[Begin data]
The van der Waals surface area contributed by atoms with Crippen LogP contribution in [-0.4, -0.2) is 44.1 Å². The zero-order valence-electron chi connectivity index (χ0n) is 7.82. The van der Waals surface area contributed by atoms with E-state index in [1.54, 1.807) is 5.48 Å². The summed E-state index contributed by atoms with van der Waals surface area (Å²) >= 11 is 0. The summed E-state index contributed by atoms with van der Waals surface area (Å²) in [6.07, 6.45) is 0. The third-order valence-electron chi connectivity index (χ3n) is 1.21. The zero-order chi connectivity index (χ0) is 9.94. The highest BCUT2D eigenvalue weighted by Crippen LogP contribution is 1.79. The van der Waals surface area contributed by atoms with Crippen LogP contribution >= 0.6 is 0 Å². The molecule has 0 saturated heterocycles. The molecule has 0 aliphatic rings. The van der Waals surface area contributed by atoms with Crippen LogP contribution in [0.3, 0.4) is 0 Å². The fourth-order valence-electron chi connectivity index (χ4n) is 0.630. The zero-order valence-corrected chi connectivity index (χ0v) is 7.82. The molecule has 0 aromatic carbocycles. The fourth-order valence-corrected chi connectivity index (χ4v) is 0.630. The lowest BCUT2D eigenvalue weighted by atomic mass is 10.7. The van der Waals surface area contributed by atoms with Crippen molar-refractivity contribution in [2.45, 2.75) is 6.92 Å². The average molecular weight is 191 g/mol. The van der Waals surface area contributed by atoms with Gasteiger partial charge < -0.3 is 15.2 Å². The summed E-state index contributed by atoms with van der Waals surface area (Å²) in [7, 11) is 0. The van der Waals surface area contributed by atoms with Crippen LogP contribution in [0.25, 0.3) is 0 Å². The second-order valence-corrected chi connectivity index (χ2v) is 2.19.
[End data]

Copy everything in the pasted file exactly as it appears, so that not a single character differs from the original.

The van der Waals surface area contributed by atoms with Crippen LogP contribution in [-0.4, -0.2) is 44.1 Å². The zero-order valence-electron chi connectivity index (χ0n) is 7.82. The van der Waals surface area contributed by atoms with E-state index in [1.54, 1.807) is 5.48 Å². The summed E-state index contributed by atoms with van der Waals surface area (Å²) >= 11 is 0. The summed E-state index contributed by atoms with van der Waals surface area (Å²) in [6.07, 6.45) is 0. The third-order valence-electron chi connectivity index (χ3n) is 1.21. The zero-order chi connectivity index (χ0) is 9.94. The highest BCUT2D eigenvalue weighted by Crippen LogP contribution is 1.79. The van der Waals surface area contributed by atoms with Crippen LogP contribution >= 0.6 is 0 Å². The molecule has 0 saturated heterocycles. The molecule has 0 aliphatic rings. The van der Waals surface area contributed by atoms with Crippen LogP contribution in [0.3, 0.4) is 0 Å². The fourth-order valence-electron chi connectivity index (χ4n) is 0.630. The zero-order valence-corrected chi connectivity index (χ0v) is 7.82. The molecule has 0 aromatic carbocycles. The fourth-order valence-corrected chi connectivity index (χ4v) is 0.630. The lowest BCUT2D eigenvalue weighted by atomic mass is 10.7. The van der Waals surface area contributed by atoms with Crippen molar-refractivity contribution in [2.45, 2.75) is 6.92 Å². The average molecular weight is 191 g/mol. The van der Waals surface area contributed by atoms with Gasteiger partial charge < -0.3 is 15.2 Å². The summed E-state index contributed by atoms with van der Waals surface area (Å²) in [7, 11) is 0. The van der Waals surface area contributed by atoms with Crippen LogP contribution in [0.25, 0.3) is 0 Å². The second-order valence-corrected chi connectivity index (χ2v) is 2.19.